Jacob felt a rush of adrenalin. “I need to go back to square one, Tim. I built everything with no thought of God… or anyone else. I want to re-think everything, tear it all down in my head and…” the uprush of emotion faded. “You know what I mean? But… I suppose starting over with a new business is too simplistic. It’s like starting over with a new me that has no history. I mean, sure, I’m a new creature in Christ. But I’m still me. You don’t just pull a Cambodia – you know, the Khmer Rouge killing off millions of people – to try and erase a history that can’t be erased. I’m a Christian, sure. But I can’t destroy what I was or what I did. And I’ll botch it if I try. God doesn’t work it that way, does he? Am I making any sense?

Tim murmured an affirmative.

“So it’s that way with my business, too. If I were selling rocket launchers or something, I’d have to think hard about whether I could keep going. But I’m selling drafting software. The product could be used, come to think of it, for helping to design a rocket launcher…” he laughed at the absurdity, “but it gets used for more good than bad, I’m thinking. The real problem is –blast it, I don’t know what the real problem is.”

“But do you think there’s a problem? I mean, what you’re saying sounds like you do think so. Are you sure the issue is your business?”

“Yes.” Jacob’s response was emphatic. “I have other problems, obviously. I mean, the end of my marriage has definitely affected everything else. I’m a Christian, but really new at this. At my church, people treat me as someone who’s important, and ask me questions about God I can’t begin to answer. Why do they ask? They think I’m spiritual because I’m successful as a businessman. Nobody seems to wonder if my success is actually because I’m not spiritual HA. Sometimes I wonder if they understand spirituality themselves. Even Pastor Rivera seems to defer to me.” Jacob blushed. “And of course, I like it. Even while I hate myself for liking it, I like it – their attention, their deference.

“What would Jesus say to me if he walked into this room, I wonder? You’re telling me he’d say ‘I love you regardless of my performance’ But what I often sense at church is that I’m somebody because of my successful business. And that’s also the message I get from my non-Christian acquaintances. So it can be pretty depressing. In fact, you know why I go to church sometimes?” And at this Jacob’s jaw muscles visibly clenched before he spoke again. “Sometimes I go to church because it is one place where I’m the big fish.”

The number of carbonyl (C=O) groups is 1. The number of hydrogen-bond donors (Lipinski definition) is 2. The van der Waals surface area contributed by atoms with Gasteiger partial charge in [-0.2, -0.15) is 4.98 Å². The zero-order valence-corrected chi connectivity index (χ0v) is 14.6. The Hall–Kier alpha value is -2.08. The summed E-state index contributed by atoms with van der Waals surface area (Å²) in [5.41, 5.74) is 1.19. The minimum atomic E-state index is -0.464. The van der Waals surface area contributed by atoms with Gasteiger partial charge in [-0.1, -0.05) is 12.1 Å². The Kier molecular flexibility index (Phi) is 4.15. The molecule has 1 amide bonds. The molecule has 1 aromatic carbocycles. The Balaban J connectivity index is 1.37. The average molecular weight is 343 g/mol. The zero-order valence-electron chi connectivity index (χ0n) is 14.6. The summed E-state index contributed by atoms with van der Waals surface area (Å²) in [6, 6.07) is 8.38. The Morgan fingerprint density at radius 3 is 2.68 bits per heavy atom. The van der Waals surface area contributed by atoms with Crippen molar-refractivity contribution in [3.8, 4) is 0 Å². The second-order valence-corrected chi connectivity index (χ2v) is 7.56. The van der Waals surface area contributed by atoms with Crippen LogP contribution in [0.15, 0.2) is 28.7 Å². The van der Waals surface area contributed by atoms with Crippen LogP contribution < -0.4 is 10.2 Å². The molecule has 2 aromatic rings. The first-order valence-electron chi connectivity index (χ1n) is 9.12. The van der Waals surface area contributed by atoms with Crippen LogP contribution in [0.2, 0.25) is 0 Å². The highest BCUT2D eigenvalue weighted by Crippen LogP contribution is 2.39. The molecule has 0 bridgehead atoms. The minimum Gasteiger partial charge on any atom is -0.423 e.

“We’re circling back to some of your feelings of being judged, I think,” said Tim. Jacob frowned. But Tim wouldn’t be dissuaded. “Well, hear me out before you disagree. You feel judged on one hand for your failures… but on the other for your successes. That is, your identity is in what others think of you. Isn’t it? Isn’t that even part of what motivates you in your business, that sense of success / failure, and how other people see it and see you through it?”

“I… I guess so.” But it was evident he didn’t fully agree.

“What if God’s main goal in your life was to help you see yourself the way He sees you, as his beloved son? And what if his hope is that you can in turn let go of everything else – all the false ideas about yourself that haunt you? God wants you to be haunted by his love, amazed by it, enthralled by it. If you’re focused on thinking about yourself, whether in terms of personal failure, corporate success, or what others are thinking about you… how can you dwell in God’s love? It’s like trying to whisper in a tin can factory. Way too much noise!”